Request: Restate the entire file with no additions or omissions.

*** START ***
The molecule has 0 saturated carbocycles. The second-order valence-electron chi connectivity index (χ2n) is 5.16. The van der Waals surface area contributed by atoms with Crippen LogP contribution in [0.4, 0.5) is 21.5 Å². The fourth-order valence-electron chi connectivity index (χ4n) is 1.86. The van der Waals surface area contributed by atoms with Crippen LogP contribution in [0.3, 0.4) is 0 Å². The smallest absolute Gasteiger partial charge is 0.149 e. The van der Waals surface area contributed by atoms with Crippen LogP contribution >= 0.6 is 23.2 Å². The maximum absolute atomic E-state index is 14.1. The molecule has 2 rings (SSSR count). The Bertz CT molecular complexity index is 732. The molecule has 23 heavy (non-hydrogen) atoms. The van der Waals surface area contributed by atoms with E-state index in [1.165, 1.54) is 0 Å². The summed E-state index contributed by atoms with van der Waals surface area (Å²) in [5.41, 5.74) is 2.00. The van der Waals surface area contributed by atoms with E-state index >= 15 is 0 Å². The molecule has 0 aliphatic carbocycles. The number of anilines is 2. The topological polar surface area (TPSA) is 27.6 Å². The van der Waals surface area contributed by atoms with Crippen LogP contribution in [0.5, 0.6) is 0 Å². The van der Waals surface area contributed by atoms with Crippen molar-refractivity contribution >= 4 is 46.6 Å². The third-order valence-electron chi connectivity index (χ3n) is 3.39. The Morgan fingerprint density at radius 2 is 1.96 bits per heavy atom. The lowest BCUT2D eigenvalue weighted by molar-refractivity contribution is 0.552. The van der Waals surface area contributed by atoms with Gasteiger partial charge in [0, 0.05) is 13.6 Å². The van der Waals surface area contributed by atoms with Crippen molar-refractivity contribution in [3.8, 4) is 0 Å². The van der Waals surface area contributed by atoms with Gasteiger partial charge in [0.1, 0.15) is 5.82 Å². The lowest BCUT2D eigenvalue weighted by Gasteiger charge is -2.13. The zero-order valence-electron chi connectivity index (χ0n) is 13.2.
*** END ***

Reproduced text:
The molecule has 0 saturated carbocycles. The second-order valence-electron chi connectivity index (χ2n) is 5.16. The van der Waals surface area contributed by atoms with Crippen LogP contribution in [0.4, 0.5) is 21.5 Å². The fourth-order valence-electron chi connectivity index (χ4n) is 1.86. The van der Waals surface area contributed by atoms with Crippen LogP contribution in [0.3, 0.4) is 0 Å². The smallest absolute Gasteiger partial charge is 0.149 e. The van der Waals surface area contributed by atoms with Crippen LogP contribution >= 0.6 is 23.2 Å². The maximum absolute atomic E-state index is 14.1. The molecule has 2 rings (SSSR count). The Bertz CT molecular complexity index is 732. The molecule has 23 heavy (non-hydrogen) atoms. The van der Waals surface area contributed by atoms with E-state index in [1.165, 1.54) is 0 Å². The summed E-state index contributed by atoms with van der Waals surface area (Å²) in [5.41, 5.74) is 2.00. The van der Waals surface area contributed by atoms with E-state index >= 15 is 0 Å². The molecule has 0 aliphatic carbocycles. The number of anilines is 2. The topological polar surface area (TPSA) is 27.6 Å². The van der Waals surface area contributed by atoms with Crippen LogP contribution in [0.5, 0.6) is 0 Å². The van der Waals surface area contributed by atoms with Crippen molar-refractivity contribution >= 4 is 46.6 Å². The third-order valence-electron chi connectivity index (χ3n) is 3.39. The Morgan fingerprint density at radius 2 is 1.96 bits per heavy atom. The lowest BCUT2D eigenvalue weighted by molar-refractivity contribution is 0.552. The van der Waals surface area contributed by atoms with Gasteiger partial charge in [0, 0.05) is 13.6 Å². The van der Waals surface area contributed by atoms with Crippen molar-refractivity contribution in [3.8, 4) is 0 Å². The van der Waals surface area contributed by atoms with Gasteiger partial charge in [0.1, 0.15) is 5.82 Å². The lowest BCUT2D eigenvalue weighted by Gasteiger charge is -2.13. The zero-order valence-electron chi connectivity index (χ0n) is 13.2.